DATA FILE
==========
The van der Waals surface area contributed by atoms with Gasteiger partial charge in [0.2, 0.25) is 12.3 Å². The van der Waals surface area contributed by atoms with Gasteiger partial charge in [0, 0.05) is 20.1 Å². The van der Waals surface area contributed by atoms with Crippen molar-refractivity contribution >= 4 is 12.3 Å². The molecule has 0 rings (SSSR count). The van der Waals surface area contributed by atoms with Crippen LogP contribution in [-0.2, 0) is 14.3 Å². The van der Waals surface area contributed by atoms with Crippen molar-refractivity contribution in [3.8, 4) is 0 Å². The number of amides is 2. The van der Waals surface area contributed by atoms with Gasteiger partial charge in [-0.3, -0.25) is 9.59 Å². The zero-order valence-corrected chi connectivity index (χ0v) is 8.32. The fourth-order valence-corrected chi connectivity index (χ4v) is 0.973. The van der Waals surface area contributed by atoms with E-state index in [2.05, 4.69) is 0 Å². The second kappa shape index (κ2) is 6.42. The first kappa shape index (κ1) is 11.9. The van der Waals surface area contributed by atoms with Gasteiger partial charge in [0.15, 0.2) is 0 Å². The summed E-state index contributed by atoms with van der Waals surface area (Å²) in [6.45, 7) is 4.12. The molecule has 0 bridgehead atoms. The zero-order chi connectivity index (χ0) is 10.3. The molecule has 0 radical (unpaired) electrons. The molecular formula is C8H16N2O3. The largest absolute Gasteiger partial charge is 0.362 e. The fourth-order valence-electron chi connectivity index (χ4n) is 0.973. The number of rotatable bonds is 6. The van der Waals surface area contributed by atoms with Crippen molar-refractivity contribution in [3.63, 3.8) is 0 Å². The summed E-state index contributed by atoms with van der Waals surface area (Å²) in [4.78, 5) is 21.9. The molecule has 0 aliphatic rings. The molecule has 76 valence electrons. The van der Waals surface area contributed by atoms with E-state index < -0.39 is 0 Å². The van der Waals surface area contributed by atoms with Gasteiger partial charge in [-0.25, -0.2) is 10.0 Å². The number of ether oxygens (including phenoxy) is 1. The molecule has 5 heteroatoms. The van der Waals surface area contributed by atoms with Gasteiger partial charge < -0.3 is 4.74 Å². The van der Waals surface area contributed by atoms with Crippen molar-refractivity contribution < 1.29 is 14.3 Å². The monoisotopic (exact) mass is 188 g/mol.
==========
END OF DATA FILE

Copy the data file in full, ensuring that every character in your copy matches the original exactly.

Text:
The van der Waals surface area contributed by atoms with Gasteiger partial charge in [0.2, 0.25) is 12.3 Å². The van der Waals surface area contributed by atoms with Gasteiger partial charge in [0, 0.05) is 20.1 Å². The van der Waals surface area contributed by atoms with Crippen molar-refractivity contribution >= 4 is 12.3 Å². The molecule has 0 rings (SSSR count). The van der Waals surface area contributed by atoms with Crippen LogP contribution in [-0.2, 0) is 14.3 Å². The van der Waals surface area contributed by atoms with Crippen molar-refractivity contribution in [3.8, 4) is 0 Å². The number of amides is 2. The van der Waals surface area contributed by atoms with Gasteiger partial charge in [-0.3, -0.25) is 9.59 Å². The zero-order valence-corrected chi connectivity index (χ0v) is 8.32. The fourth-order valence-corrected chi connectivity index (χ4v) is 0.973. The van der Waals surface area contributed by atoms with E-state index in [2.05, 4.69) is 0 Å². The second kappa shape index (κ2) is 6.42. The first kappa shape index (κ1) is 11.9. The van der Waals surface area contributed by atoms with Gasteiger partial charge in [0.15, 0.2) is 0 Å². The summed E-state index contributed by atoms with van der Waals surface area (Å²) in [6.45, 7) is 4.12. The molecule has 0 bridgehead atoms. The zero-order chi connectivity index (χ0) is 10.3. The molecule has 0 radical (unpaired) electrons. The molecular formula is C8H16N2O3. The largest absolute Gasteiger partial charge is 0.362 e. The fourth-order valence-electron chi connectivity index (χ4n) is 0.973. The number of rotatable bonds is 6. The van der Waals surface area contributed by atoms with Crippen molar-refractivity contribution in [3.63, 3.8) is 0 Å². The summed E-state index contributed by atoms with van der Waals surface area (Å²) in [4.78, 5) is 21.9. The molecule has 0 aliphatic rings. The molecule has 76 valence electrons. The van der Waals surface area contributed by atoms with E-state index < -0.39 is 0 Å². The van der Waals surface area contributed by atoms with Gasteiger partial charge in [-0.25, -0.2) is 10.0 Å². The number of ether oxygens (including phenoxy) is 1. The molecule has 5 heteroatoms. The van der Waals surface area contributed by atoms with Gasteiger partial charge < -0.3 is 4.74 Å². The van der Waals surface area contributed by atoms with Crippen molar-refractivity contribution < 1.29 is 14.3 Å². The monoisotopic (exact) mass is 188 g/mol.